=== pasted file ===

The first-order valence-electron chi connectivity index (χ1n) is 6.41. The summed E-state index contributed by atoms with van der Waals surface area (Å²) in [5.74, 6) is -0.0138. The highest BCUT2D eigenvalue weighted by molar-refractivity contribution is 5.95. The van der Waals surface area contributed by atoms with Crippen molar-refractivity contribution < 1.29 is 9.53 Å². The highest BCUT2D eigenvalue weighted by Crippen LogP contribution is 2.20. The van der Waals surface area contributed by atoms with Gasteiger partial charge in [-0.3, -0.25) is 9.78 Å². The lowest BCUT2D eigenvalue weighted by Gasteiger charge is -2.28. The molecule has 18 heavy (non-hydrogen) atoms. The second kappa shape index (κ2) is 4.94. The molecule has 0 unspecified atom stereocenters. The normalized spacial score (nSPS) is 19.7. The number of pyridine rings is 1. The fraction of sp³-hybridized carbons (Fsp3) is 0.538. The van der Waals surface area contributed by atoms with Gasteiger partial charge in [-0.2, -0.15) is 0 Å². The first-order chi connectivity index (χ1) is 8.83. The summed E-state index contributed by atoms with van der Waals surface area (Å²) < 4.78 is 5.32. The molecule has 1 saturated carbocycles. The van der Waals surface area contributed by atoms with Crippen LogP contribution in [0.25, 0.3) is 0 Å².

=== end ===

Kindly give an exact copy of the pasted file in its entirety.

The first-order valence-electron chi connectivity index (χ1n) is 6.41. The summed E-state index contributed by atoms with van der Waals surface area (Å²) in [5.74, 6) is -0.0138. The highest BCUT2D eigenvalue weighted by molar-refractivity contribution is 5.95. The van der Waals surface area contributed by atoms with Crippen molar-refractivity contribution < 1.29 is 9.53 Å². The highest BCUT2D eigenvalue weighted by Crippen LogP contribution is 2.20. The van der Waals surface area contributed by atoms with Gasteiger partial charge in [-0.3, -0.25) is 9.78 Å². The lowest BCUT2D eigenvalue weighted by Gasteiger charge is -2.28. The molecule has 18 heavy (non-hydrogen) atoms. The second kappa shape index (κ2) is 4.94. The molecule has 0 unspecified atom stereocenters. The normalized spacial score (nSPS) is 19.7. The number of pyridine rings is 1. The fraction of sp³-hybridized carbons (Fsp3) is 0.538. The van der Waals surface area contributed by atoms with Gasteiger partial charge in [-0.2, -0.15) is 0 Å². The first-order chi connectivity index (χ1) is 8.83. The summed E-state index contributed by atoms with van der Waals surface area (Å²) < 4.78 is 5.32. The molecule has 1 saturated carbocycles. The van der Waals surface area contributed by atoms with Crippen LogP contribution in [0.25, 0.3) is 0 Å².